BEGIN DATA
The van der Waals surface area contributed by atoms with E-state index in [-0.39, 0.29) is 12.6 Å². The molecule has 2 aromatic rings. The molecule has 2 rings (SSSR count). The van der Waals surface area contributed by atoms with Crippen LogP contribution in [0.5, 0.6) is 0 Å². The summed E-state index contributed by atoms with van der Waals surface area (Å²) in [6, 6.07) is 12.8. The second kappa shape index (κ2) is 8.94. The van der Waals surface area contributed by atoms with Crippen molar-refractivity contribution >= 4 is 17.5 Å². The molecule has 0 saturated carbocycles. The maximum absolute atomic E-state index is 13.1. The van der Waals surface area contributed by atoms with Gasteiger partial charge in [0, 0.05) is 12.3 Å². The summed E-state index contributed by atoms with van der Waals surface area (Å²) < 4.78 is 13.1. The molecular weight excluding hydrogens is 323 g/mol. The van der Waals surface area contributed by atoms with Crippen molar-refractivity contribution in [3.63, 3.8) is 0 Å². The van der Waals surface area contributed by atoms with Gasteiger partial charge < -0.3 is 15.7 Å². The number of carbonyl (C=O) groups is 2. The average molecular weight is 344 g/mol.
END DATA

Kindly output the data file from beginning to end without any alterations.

The van der Waals surface area contributed by atoms with E-state index in [-0.39, 0.29) is 12.6 Å². The molecule has 2 aromatic rings. The molecule has 2 rings (SSSR count). The van der Waals surface area contributed by atoms with Crippen LogP contribution in [0.5, 0.6) is 0 Å². The summed E-state index contributed by atoms with van der Waals surface area (Å²) in [6, 6.07) is 12.8. The second kappa shape index (κ2) is 8.94. The van der Waals surface area contributed by atoms with Crippen molar-refractivity contribution >= 4 is 17.5 Å². The molecule has 0 saturated carbocycles. The maximum absolute atomic E-state index is 13.1. The van der Waals surface area contributed by atoms with Gasteiger partial charge in [0, 0.05) is 12.3 Å². The summed E-state index contributed by atoms with van der Waals surface area (Å²) < 4.78 is 13.1. The molecular weight excluding hydrogens is 323 g/mol. The van der Waals surface area contributed by atoms with Crippen molar-refractivity contribution in [3.63, 3.8) is 0 Å². The van der Waals surface area contributed by atoms with Gasteiger partial charge < -0.3 is 15.7 Å². The number of carbonyl (C=O) groups is 2. The average molecular weight is 344 g/mol.